Friday February 14th at 9:30 am as part of One Billion Rising Ulster County, Natalie Merchant will introduce the premiere public screening of: Shelter: A Concert Film to Benefit Victims of Domestic Violence at Kingston, New York’s Old Dutch Church, Bethany Hall. The event is free and open to the public and the screening will be Followed by a panel discussion with Senator Cecilia Tkaczyk, Senator Terry Gipson, Ulster County Executive Michael Hein, Dutchess County Executive Marcus Molinaro, Elizabeth Culmone - Ulster County Senior Assistant District Attorney for the Special Victims Bureau, and Marjorie Smith, Dutchess County Assistant District Attorney, Bureau Chief for the Special Victim’s Bureau.
The Girls of Atomic City rescues a remarkable, forgotten chapter of American history from obscurity. Denise Kiernan captures the spirit of the times through these women: their pluck, their desire to contribute, and their enduring courage.
At the height of World War II, Oak Ridge, Tennessee, was home to 75,000 residents, consuming more electricity than New York City. But to most of the world, the town did not exist. Thousands of civilians--many of them young women from small towns across the South--were recruited to this secret city, enticed by solid wages and the promise of war-ending work. Kept very much in the dark, few would ever guess the true nature of the tasks they performed each day in the hulking factories in the middle of the Appalachian Mountains. That is, until the end of the war--when Oak Ridge's secret was revealed.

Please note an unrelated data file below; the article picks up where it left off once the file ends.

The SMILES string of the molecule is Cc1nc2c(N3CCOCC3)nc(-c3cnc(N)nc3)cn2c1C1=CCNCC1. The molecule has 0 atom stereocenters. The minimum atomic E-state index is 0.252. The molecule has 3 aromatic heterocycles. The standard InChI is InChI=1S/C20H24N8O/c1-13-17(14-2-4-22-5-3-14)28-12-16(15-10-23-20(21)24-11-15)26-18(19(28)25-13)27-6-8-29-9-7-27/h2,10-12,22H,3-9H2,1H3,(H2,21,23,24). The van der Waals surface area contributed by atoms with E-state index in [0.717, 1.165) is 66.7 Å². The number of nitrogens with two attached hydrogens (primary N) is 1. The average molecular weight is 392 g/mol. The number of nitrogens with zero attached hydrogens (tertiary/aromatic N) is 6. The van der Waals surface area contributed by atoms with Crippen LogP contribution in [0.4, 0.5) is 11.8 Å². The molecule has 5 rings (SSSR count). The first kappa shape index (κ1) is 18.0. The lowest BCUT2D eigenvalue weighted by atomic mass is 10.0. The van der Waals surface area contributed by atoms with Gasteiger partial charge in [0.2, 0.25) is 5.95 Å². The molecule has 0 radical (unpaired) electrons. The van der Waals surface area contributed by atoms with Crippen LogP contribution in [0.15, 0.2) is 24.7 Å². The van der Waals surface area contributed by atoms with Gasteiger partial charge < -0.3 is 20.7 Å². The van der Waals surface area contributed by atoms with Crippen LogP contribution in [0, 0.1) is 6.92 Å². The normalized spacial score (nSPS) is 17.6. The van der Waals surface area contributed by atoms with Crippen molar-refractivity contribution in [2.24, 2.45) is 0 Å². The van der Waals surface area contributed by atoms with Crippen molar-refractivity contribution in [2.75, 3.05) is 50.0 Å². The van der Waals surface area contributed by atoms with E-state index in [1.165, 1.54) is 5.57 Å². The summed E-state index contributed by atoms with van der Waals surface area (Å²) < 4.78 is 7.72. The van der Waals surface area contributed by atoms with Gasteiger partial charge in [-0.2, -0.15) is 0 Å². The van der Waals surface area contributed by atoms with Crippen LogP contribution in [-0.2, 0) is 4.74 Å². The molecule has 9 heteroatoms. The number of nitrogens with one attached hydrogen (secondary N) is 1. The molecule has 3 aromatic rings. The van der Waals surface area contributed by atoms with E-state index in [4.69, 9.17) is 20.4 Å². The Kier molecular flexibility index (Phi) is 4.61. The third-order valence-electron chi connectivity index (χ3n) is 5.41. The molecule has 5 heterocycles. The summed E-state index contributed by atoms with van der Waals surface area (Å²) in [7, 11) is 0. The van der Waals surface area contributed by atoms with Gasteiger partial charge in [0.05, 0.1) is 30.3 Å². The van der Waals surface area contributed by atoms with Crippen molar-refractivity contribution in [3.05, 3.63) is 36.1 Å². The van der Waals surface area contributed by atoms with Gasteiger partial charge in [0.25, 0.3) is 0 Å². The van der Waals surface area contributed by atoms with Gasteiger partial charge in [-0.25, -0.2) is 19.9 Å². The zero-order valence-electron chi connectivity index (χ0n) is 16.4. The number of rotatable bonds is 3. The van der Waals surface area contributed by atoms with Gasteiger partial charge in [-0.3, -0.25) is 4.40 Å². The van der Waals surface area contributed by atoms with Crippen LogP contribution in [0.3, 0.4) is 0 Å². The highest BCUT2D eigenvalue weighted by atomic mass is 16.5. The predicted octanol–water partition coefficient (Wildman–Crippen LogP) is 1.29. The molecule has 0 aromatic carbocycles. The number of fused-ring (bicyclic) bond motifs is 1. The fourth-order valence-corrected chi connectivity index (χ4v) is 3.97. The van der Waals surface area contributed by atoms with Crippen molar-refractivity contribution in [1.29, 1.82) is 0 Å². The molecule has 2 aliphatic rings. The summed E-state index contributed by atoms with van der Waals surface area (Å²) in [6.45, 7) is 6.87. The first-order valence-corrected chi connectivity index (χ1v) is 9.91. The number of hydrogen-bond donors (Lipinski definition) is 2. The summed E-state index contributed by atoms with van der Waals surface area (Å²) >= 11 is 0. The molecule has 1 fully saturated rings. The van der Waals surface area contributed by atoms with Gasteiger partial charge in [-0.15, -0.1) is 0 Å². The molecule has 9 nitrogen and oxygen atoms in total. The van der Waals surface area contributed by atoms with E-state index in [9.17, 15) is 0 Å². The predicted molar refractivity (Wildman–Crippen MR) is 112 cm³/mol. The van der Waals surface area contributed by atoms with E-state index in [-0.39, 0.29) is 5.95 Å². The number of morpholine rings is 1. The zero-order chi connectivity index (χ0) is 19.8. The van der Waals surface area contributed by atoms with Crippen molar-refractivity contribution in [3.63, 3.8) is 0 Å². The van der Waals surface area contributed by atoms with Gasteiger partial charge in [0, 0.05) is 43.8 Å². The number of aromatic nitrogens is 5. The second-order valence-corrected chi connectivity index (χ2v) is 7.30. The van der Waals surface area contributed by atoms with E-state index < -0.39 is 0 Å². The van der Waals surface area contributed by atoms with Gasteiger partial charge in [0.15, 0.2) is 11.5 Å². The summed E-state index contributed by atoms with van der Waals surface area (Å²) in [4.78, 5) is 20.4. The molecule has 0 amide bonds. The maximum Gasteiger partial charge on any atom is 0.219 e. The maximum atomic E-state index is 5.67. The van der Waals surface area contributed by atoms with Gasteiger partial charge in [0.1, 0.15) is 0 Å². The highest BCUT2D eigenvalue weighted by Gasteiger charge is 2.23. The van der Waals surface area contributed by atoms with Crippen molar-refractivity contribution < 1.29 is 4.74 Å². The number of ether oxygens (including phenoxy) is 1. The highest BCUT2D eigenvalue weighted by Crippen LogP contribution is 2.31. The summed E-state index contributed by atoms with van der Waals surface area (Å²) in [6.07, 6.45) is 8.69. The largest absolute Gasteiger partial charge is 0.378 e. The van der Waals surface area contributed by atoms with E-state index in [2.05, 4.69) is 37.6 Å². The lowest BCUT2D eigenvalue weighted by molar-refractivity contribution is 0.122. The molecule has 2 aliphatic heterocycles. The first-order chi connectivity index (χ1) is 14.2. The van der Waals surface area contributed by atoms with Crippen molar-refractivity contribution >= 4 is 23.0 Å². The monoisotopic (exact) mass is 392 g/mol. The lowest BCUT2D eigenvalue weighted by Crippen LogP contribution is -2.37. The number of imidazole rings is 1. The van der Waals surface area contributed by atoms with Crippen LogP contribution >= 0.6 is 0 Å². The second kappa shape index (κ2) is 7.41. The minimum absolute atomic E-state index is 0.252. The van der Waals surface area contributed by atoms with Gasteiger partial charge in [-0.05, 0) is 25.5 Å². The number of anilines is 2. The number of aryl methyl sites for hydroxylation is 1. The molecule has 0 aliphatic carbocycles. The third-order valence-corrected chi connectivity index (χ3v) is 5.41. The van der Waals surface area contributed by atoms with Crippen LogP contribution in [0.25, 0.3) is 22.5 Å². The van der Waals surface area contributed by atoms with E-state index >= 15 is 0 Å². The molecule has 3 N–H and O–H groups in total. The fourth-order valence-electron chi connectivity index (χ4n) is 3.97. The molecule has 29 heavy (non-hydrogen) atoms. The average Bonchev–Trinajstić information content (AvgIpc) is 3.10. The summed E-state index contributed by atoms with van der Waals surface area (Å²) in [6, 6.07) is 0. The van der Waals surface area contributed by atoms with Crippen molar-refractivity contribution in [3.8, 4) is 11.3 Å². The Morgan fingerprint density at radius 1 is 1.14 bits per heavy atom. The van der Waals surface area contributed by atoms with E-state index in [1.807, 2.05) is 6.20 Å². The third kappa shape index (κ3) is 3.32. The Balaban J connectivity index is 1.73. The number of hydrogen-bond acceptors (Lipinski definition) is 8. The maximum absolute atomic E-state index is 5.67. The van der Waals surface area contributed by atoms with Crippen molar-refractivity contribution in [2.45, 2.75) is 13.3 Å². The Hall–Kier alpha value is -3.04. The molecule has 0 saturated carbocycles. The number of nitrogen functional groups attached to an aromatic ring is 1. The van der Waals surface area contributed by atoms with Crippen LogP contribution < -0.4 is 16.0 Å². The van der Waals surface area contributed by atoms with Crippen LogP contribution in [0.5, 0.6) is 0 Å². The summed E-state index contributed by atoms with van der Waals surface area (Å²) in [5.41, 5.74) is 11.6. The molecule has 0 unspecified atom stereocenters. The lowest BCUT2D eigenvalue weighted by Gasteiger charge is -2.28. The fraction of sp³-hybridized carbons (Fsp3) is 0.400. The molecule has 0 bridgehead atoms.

It is always a thrill to welcome New Yorker Cartoonist Liza Donnelly to the program. She has a new book of cartoons and writing, Women on Men that is available as an e-book.
The book is a collection of over 200 of her cartoons. The theme is primarily about women being funny.
Liza Donnelly has been publishing cartoons in the New Yorker since 1982. She is also a weekly columnist and cartoonist for Forbes.com, specializing in politics and women’s rights, and for three years, Donnelly has been drawing a weekly cartoon on gender issues and women’s rights for the news site, Women’s Enews.
Before Hannah from Girls, and Anastasia Steele from 50 Shades of Grey, and Carrie Bradshaw from Sex and the City, there was Isadora Wing -the uninhibited outspoken protagonist of Erica Jong’s revolutionary novel Fear of Flying.